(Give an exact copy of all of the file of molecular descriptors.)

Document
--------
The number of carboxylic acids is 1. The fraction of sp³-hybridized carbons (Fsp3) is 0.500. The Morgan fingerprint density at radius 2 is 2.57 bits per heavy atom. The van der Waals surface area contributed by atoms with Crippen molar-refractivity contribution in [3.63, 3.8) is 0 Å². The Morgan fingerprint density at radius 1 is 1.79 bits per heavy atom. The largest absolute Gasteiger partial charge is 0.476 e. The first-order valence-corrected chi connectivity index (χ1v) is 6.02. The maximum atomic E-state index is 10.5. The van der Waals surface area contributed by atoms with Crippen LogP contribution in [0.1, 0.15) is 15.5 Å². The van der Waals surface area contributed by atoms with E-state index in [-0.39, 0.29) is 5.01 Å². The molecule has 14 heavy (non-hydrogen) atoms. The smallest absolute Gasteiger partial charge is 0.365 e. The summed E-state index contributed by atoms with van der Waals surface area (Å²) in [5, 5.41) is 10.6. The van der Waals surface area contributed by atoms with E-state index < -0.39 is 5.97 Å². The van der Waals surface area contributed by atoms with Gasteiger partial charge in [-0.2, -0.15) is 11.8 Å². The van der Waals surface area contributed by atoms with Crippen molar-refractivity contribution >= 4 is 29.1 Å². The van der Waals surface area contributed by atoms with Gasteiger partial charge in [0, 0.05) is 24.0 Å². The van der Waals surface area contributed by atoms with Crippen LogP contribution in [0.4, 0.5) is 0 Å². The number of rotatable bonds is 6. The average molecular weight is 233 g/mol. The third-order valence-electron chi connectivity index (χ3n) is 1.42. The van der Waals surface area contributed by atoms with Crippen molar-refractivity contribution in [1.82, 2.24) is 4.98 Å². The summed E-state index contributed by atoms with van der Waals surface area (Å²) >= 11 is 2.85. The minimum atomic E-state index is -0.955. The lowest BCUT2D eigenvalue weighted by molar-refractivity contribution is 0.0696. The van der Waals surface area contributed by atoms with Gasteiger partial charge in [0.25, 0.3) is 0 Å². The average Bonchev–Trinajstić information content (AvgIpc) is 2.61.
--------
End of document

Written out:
The number of carboxylic acids is 1. The fraction of sp³-hybridized carbons (Fsp3) is 0.500. The Morgan fingerprint density at radius 2 is 2.57 bits per heavy atom. The van der Waals surface area contributed by atoms with Crippen molar-refractivity contribution in [3.63, 3.8) is 0 Å². The Morgan fingerprint density at radius 1 is 1.79 bits per heavy atom. The largest absolute Gasteiger partial charge is 0.476 e. The first-order valence-corrected chi connectivity index (χ1v) is 6.02. The maximum atomic E-state index is 10.5. The van der Waals surface area contributed by atoms with Crippen LogP contribution in [0.1, 0.15) is 15.5 Å². The van der Waals surface area contributed by atoms with E-state index in [-0.39, 0.29) is 5.01 Å². The molecule has 14 heavy (non-hydrogen) atoms. The smallest absolute Gasteiger partial charge is 0.365 e. The summed E-state index contributed by atoms with van der Waals surface area (Å²) in [5, 5.41) is 10.6. The van der Waals surface area contributed by atoms with E-state index < -0.39 is 5.97 Å². The van der Waals surface area contributed by atoms with Gasteiger partial charge in [-0.2, -0.15) is 11.8 Å². The van der Waals surface area contributed by atoms with Crippen molar-refractivity contribution >= 4 is 29.1 Å². The van der Waals surface area contributed by atoms with Gasteiger partial charge in [0, 0.05) is 24.0 Å². The van der Waals surface area contributed by atoms with Crippen LogP contribution in [0.4, 0.5) is 0 Å². The number of rotatable bonds is 6. The average molecular weight is 233 g/mol. The third-order valence-electron chi connectivity index (χ3n) is 1.42. The van der Waals surface area contributed by atoms with Crippen molar-refractivity contribution in [1.82, 2.24) is 4.98 Å². The summed E-state index contributed by atoms with van der Waals surface area (Å²) >= 11 is 2.85. The minimum atomic E-state index is -0.955. The lowest BCUT2D eigenvalue weighted by molar-refractivity contribution is 0.0696. The van der Waals surface area contributed by atoms with Gasteiger partial charge in [0.25, 0.3) is 0 Å². The average Bonchev–Trinajstić information content (AvgIpc) is 2.61.